Finally (and I may be stretching my imagination here), because Microsoft lost the battle to buy DoubleClick, the company could create browser settings that make tracking with conventional cookies even harder, even possibly reliant on “security” features that are compatible with future tracking and serving platforms it develops.
But what of the possible benefits of the acquisition?
All your serving and online marketing results data, including paid search, banners, e-mail, rich media, video, natural search traffic, and site analytics could be consolidated into a single tracking, reporting, and dashboard application with no timely and expensive data integration technologies or activities.
Although the price of this platform may be high, the time and money saved by not needing all those separate data sources integrated on a daily, weekly, or monthly basis could be immense.
Cross-program tracking will allow marketers to break out of silo-based optimization and find the right combination of search, online media, video, and site content. We’ll literally be able to optimize across all channels and generate more ROI (define) from our programs.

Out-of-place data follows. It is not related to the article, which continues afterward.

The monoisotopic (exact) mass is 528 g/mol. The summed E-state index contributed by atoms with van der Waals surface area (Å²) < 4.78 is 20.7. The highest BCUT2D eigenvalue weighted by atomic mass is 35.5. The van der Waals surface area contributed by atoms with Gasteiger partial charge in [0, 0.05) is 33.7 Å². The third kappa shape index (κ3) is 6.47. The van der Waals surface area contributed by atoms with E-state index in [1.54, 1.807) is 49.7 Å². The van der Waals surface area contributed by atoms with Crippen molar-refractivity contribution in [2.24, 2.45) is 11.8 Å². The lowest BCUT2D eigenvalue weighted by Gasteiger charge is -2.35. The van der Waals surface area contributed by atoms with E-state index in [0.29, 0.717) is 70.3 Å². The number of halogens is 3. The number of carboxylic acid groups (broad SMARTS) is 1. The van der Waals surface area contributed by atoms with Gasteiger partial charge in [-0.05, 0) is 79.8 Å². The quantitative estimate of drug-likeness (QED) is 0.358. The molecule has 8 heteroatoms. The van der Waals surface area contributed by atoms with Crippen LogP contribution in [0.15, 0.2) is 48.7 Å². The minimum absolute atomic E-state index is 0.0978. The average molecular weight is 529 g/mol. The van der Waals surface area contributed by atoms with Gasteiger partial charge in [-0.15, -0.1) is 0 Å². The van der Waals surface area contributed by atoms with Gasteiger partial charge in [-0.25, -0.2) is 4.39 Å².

Google’s brainpower will combine with DoubleClick’s. Some pretty incredible technologies may emerge.
Image ads (banners you can run on Google’s AdSense Network) could be linked to DART for Publishers. A huge PPC network could instantly be created, offering even greater banner ad CPC opportunities. (Yes, I list this as a bad thing, too. It could drive up the CPC charged by ValueClick and other networks as they struggle to compete for inventory.)
If all the online tracking data sources are integrated by Google, marketers can track the effect of offline marketing and advertising, PR, seasonality, and other offline factors much more accurately and quickly. We’ll get the integration benefits of online and offline campaigns that much faster.
Ultimately, the jury’s out on whether this acquisition will be a good or bad thing for marketers. Google could lock the competition out of its platform or drive them out of business by offering lower prices, wielding its financial might to defend or fund its actions, dominate the online ad world, and raise prices to just below the breaking point of what advertisers and publishers can afford. It could also amass and exploit a huge amount of data on the world’s online consumers and use it to profile and segment us down to attributes that constitute the very essence of what makes us individuals.
Yet, look at Google’s history of supplying online marketers and advertisers with tools and products work. It’s intention is more likely to integrate all its assets into a unified marketing solution with global reach that efficiently delivers a high ROI for its customers and profits for itself.
Providing the market with high-quality advertising products that create success is ultimately what’s in Google’s best interest and what got it to where it is today. If what it does in the future is at the expense of paying customers, it will stifle its growth and open the door to competition.